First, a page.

Inorganic Chemistry - Synthetic Inorganic Chemistry

Synthetic Inorganic Chemistry

Although some inorganic species can be obtained in pure form from nature, most are synthesized in chemical plants and in the laboratory.

Inorganic synthetic methods can be classified roughly according the volatility or solubility of the component reactants. Soluble inorganic compounds are prepared using methods of organic synthesis. For metal-containing compounds that are reactive toward air, Schlenk line and glove box techniques are followed. Volatile compounds and gases are manipulated in “vacuum manifolds” consisting of glass piping interconnected through valves, the entirety of which can be evacuated to 0.001 mm Hg or less. Compounds are condensed using liquid nitrogen (b.p. 78K) or other cryogens. Solids are typically prepared using tube furnaces, the reactants and products being sealed in containers, often made of fused silica (amorphous SiO2) but sometimes more specialized materials such as welded Ta tubes or Pt “boats”. Products and reactants are transported between temperature zones to drive reactions.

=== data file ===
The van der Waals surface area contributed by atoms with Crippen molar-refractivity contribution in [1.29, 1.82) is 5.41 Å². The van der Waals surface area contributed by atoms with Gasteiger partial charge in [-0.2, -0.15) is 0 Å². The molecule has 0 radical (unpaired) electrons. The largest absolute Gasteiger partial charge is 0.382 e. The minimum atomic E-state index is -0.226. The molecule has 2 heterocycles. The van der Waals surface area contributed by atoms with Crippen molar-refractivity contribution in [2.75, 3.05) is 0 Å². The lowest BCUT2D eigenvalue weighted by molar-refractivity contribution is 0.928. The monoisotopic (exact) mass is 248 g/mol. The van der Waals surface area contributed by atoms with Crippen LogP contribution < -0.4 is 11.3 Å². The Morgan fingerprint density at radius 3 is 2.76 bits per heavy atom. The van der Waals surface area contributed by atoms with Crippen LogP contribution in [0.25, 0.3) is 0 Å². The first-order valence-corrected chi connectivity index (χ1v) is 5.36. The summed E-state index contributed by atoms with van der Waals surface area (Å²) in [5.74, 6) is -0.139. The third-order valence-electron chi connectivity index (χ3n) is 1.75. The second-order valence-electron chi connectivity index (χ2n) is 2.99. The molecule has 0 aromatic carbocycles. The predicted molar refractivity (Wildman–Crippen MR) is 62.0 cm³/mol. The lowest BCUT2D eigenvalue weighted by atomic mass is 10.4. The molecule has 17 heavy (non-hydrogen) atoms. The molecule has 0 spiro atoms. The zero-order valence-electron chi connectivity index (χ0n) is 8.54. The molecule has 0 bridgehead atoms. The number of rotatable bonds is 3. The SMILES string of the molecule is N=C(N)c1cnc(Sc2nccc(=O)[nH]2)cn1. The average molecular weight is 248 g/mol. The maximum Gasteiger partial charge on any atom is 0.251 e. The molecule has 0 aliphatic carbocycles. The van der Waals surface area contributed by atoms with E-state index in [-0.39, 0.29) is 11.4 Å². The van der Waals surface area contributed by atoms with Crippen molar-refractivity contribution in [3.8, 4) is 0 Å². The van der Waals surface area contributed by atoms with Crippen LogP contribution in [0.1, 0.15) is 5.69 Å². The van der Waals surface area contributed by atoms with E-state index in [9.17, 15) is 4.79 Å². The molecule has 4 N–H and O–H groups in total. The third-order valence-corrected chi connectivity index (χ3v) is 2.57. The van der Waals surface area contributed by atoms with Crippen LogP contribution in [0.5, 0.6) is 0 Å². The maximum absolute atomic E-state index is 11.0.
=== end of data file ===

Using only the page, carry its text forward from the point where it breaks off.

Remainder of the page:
Read more about this topic:  Inorganic Chemistry

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